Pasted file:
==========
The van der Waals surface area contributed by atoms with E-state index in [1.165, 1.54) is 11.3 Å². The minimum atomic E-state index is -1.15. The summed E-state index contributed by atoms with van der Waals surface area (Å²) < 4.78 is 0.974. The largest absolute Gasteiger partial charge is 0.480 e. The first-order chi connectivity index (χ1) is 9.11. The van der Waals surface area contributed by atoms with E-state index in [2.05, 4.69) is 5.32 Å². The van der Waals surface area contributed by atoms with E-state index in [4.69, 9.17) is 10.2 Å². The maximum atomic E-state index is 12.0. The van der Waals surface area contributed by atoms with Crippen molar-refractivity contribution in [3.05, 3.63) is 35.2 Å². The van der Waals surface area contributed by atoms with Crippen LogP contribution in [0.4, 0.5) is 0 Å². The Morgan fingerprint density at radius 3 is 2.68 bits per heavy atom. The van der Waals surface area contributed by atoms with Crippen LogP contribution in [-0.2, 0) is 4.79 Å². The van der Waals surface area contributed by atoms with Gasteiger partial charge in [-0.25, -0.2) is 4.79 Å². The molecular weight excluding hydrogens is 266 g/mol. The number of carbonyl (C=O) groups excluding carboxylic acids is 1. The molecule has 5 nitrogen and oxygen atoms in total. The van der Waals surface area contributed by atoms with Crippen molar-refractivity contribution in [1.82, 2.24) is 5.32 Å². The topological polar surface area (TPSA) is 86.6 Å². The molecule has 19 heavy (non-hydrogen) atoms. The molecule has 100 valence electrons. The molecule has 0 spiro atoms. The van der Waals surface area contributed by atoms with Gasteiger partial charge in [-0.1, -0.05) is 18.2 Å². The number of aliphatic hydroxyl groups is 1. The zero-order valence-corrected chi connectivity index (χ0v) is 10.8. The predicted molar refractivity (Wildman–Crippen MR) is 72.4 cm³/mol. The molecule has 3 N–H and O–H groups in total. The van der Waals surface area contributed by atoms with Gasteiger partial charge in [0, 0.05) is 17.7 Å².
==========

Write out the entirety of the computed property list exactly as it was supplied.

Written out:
The van der Waals surface area contributed by atoms with E-state index in [1.165, 1.54) is 11.3 Å². The minimum atomic E-state index is -1.15. The summed E-state index contributed by atoms with van der Waals surface area (Å²) < 4.78 is 0.974. The largest absolute Gasteiger partial charge is 0.480 e. The first-order chi connectivity index (χ1) is 9.11. The van der Waals surface area contributed by atoms with E-state index in [2.05, 4.69) is 5.32 Å². The van der Waals surface area contributed by atoms with E-state index in [4.69, 9.17) is 10.2 Å². The maximum atomic E-state index is 12.0. The van der Waals surface area contributed by atoms with Crippen molar-refractivity contribution in [3.05, 3.63) is 35.2 Å². The van der Waals surface area contributed by atoms with Crippen LogP contribution in [0.4, 0.5) is 0 Å². The Morgan fingerprint density at radius 3 is 2.68 bits per heavy atom. The van der Waals surface area contributed by atoms with Crippen LogP contribution in [-0.2, 0) is 4.79 Å². The van der Waals surface area contributed by atoms with Gasteiger partial charge in [-0.25, -0.2) is 4.79 Å². The molecular weight excluding hydrogens is 266 g/mol. The number of carbonyl (C=O) groups excluding carboxylic acids is 1. The molecule has 5 nitrogen and oxygen atoms in total. The van der Waals surface area contributed by atoms with Crippen molar-refractivity contribution in [1.82, 2.24) is 5.32 Å². The topological polar surface area (TPSA) is 86.6 Å². The molecule has 19 heavy (non-hydrogen) atoms. The molecule has 100 valence electrons. The molecule has 0 spiro atoms. The van der Waals surface area contributed by atoms with Gasteiger partial charge in [-0.1, -0.05) is 18.2 Å². The number of aliphatic hydroxyl groups is 1. The zero-order valence-corrected chi connectivity index (χ0v) is 10.8. The predicted molar refractivity (Wildman–Crippen MR) is 72.4 cm³/mol. The molecule has 3 N–H and O–H groups in total. The van der Waals surface area contributed by atoms with Gasteiger partial charge in [0, 0.05) is 17.7 Å².